Body image

Young girls, concerned that their genitals appear abnormal, increasingly ask doctors about surgery

Dr. Magdalena Simonis (Vimeo)

Girls as young as 15 are asking doctors about genital cosmetic surgery because of concern that their genitals don’t look “normal,” according to a new groundbreaking study. Dr. Magdalena Simonis from the University of Melbourne’s department of general practice, the lead author of the study, said she began growing concerned when many of her own patients began asking her about labiaplasty, a surgical procedure that removes tissues from the labia.

“When I spoke to colleagues who were also working in areas of women’s health, they also expressed the same sort of experiences with women questioning whether their genitals looked normal,” said Simonis. “Many of them volunteered that 20 or 25 years ago, this was never an issue.”

Simonis and her research team interviewed 443 Australian General Practitioners (GPs), many of them specialists in women’s health, asking them questions about their patients and requests for female genital cosmetic surgery. Fifty-four percent of respondents said that patients had requested the surgery, and 97 percent said that they had been asked by women of all ages about genital normality. Over half of the GPs said they suspected psychological problems such as depression, anxiety, and body dysmorphic disorder among those requesting surgery.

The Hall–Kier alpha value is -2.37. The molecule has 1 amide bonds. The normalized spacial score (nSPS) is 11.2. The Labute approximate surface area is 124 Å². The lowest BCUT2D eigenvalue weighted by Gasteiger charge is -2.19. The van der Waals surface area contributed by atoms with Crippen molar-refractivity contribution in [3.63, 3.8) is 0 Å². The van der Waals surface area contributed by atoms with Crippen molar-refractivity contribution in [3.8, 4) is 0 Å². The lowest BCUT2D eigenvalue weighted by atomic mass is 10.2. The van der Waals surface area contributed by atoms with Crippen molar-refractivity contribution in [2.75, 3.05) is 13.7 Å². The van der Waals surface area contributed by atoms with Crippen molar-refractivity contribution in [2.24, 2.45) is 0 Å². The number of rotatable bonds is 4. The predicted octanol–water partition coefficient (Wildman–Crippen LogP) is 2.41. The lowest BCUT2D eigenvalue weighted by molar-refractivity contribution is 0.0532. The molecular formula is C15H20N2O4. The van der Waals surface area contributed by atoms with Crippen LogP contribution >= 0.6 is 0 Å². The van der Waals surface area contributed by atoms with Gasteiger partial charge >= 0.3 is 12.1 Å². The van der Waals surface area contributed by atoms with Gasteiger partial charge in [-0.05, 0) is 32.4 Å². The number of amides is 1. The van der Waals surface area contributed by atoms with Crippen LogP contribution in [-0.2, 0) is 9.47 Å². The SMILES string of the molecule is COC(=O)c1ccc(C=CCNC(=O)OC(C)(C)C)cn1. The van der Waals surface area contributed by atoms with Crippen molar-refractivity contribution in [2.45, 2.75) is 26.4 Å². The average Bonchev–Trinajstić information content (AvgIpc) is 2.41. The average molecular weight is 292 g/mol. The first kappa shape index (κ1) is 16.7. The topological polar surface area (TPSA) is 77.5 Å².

More than 1,500 labiaplasties were performed in Australia in 2013 — a threefold increase compared to the previous decade — despite no increase in genital abnormalities in the country. According to Simonis, the increase in demand may be fueled in large part by “young women and teens impressed by what they see online and what a lot of the portrayals are like in pornography.” Cosmetic surgeons, she added, need to be more careful in screening patients so that young girls avoid undergoing the surgery unnecessarily.

“The question is, why is there demand? It behooves [surgeons] to look more closely at the psychological background of women and girls,” Simonis said. “Surgery for mental health issues is not an appropriate therapy.”

Watch video below of Dr. Simonis talking about the issues that impact fertility in young people.

Read the full story at The Guardian.

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